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OARacle Newsletter

Two fathers, both members of OAR’s RUN FOR AUTISM team, describe what is like to raise autistic children, from diagnosis to achievements to lessons learned and the bonds they have with their children.


The COVID-19 pandemic created a lot of challenges to navigate, but it also presented new opportunities. At the onset of the pandemic, my then 16-year-old son, Michael, was in his first year of a high school life skills program. As COVID-19 shut down in-person workplaces, I began working from home, which gave me more opportunities to do things with him.

I committed to getting out of the house at least once a day and going for a walk with Michael. Our daily walks started out at local parks. In August of 2020, our two parks were flooded during several heavy rainstorms and closed due to excessive damage, so we pivoted to the high school track to continue walking. Michael transitioned to a combination of running and walking laps, and soon he was going to the track six days a week to run laps. By November, he was getting ready to do his first 5K virtually with OAR’s RUN FOR AUTISM, the equivalent of 12.5 laps around the track.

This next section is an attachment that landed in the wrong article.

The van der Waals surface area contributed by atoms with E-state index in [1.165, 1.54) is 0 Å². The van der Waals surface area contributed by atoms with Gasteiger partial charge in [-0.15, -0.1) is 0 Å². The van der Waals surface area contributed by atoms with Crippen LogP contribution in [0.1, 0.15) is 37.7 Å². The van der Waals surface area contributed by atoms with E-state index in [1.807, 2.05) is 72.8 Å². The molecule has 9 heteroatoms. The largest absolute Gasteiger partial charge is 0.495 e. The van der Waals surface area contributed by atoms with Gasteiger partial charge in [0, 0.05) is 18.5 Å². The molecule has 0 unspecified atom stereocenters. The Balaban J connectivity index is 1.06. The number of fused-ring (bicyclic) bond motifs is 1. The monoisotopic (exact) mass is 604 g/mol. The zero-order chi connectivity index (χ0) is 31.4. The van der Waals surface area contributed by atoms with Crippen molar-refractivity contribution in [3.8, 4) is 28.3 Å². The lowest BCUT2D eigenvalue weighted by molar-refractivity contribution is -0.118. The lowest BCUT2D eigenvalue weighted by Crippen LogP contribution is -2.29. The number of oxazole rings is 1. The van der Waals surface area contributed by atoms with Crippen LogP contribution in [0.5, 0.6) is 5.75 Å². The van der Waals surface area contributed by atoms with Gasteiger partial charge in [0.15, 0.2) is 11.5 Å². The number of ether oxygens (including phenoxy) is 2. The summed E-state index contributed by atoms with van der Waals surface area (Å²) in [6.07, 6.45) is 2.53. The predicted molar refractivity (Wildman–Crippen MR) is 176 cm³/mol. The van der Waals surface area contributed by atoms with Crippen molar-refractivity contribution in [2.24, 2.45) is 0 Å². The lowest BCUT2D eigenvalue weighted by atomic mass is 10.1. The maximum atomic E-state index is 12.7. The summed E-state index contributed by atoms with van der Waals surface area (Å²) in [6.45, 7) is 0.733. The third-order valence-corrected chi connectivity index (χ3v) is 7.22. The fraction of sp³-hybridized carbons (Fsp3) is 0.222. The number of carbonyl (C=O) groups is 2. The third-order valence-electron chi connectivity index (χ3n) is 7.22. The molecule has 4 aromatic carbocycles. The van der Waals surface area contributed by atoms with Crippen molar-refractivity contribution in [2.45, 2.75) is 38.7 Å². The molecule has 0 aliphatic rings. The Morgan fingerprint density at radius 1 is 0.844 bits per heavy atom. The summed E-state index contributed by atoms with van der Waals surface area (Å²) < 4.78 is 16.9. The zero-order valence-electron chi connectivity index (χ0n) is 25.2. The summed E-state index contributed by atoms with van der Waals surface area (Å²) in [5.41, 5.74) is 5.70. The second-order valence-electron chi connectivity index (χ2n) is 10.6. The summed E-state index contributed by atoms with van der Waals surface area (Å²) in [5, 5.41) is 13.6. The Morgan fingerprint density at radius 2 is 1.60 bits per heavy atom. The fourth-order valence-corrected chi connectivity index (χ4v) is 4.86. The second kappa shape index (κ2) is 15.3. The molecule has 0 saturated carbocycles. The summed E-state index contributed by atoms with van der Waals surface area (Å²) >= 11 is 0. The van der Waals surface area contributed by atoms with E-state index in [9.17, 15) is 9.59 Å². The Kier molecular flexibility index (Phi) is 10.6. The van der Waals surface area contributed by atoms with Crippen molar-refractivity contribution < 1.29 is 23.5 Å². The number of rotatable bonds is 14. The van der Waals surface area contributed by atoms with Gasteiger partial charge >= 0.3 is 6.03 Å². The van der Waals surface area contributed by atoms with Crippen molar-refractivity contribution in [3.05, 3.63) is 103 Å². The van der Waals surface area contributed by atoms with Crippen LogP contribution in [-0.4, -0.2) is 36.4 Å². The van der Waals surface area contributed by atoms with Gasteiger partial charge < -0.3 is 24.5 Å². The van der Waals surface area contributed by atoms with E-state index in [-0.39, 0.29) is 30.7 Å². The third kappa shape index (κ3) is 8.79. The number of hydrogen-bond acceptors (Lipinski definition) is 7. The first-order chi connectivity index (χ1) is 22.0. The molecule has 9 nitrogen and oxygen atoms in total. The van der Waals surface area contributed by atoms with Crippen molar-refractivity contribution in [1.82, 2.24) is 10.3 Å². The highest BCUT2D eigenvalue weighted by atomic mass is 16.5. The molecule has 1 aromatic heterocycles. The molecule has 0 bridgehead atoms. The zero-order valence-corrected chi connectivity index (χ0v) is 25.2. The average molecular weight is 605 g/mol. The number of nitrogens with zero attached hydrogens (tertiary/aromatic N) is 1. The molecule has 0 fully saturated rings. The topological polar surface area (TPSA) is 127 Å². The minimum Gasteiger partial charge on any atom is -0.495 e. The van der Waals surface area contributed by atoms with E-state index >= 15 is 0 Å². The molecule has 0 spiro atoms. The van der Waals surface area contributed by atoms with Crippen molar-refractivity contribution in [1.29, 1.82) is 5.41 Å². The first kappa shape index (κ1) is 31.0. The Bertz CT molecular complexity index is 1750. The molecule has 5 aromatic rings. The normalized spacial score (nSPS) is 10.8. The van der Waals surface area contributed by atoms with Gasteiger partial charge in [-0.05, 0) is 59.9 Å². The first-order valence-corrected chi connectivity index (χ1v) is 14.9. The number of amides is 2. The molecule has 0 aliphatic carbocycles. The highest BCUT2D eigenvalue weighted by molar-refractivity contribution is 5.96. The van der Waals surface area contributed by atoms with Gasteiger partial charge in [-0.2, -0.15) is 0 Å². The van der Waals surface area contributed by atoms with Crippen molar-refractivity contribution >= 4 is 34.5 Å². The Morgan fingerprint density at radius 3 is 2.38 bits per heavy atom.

When 50- or 100-meter runs were considered the limit for what special needs kids can do, running a 5k, or 5,000 meters, was going to be challenging. It seemed like the perfect opportunity for a kid with autism to exceed his limits. There were many days when Michael said, “Dad, I want to go do training,” and I did not feel like going for a run with him. But, if I didn’t take him to the track, he would lose a good opportunity to exercise and there was no denying his motivation. What worked for Michael was that he had someone in his corner who believed he could do things like run 5Ks.

Last September, he inspired four special needs friends to come out to run or walk in the local Travis Manion Foundation 9/11 Heroes Run. Three of his high school classmates also joined him for this 5K run in the rain. The foundation’s motto is “If not me, then who?” and that day he lived by that motto. For Autism Acceptance Month 2023, he captained his fourth 5K run event with the RUN FOR AUTISM.

Now 19, Michael has completed sixteen 5K runs since November of 2020, including four as the captain of Team Michael. Michael also ran a five-mile race, headed up the Garnet Valley High School Military Appreciation Club team of runners for the Travis Manion Foundation 9/11 Heroes Run in 2022, and ran a 2.5-mile segment with the Special Olympics of Pennsylvania Law Enforcement Torch Run in November of 2022.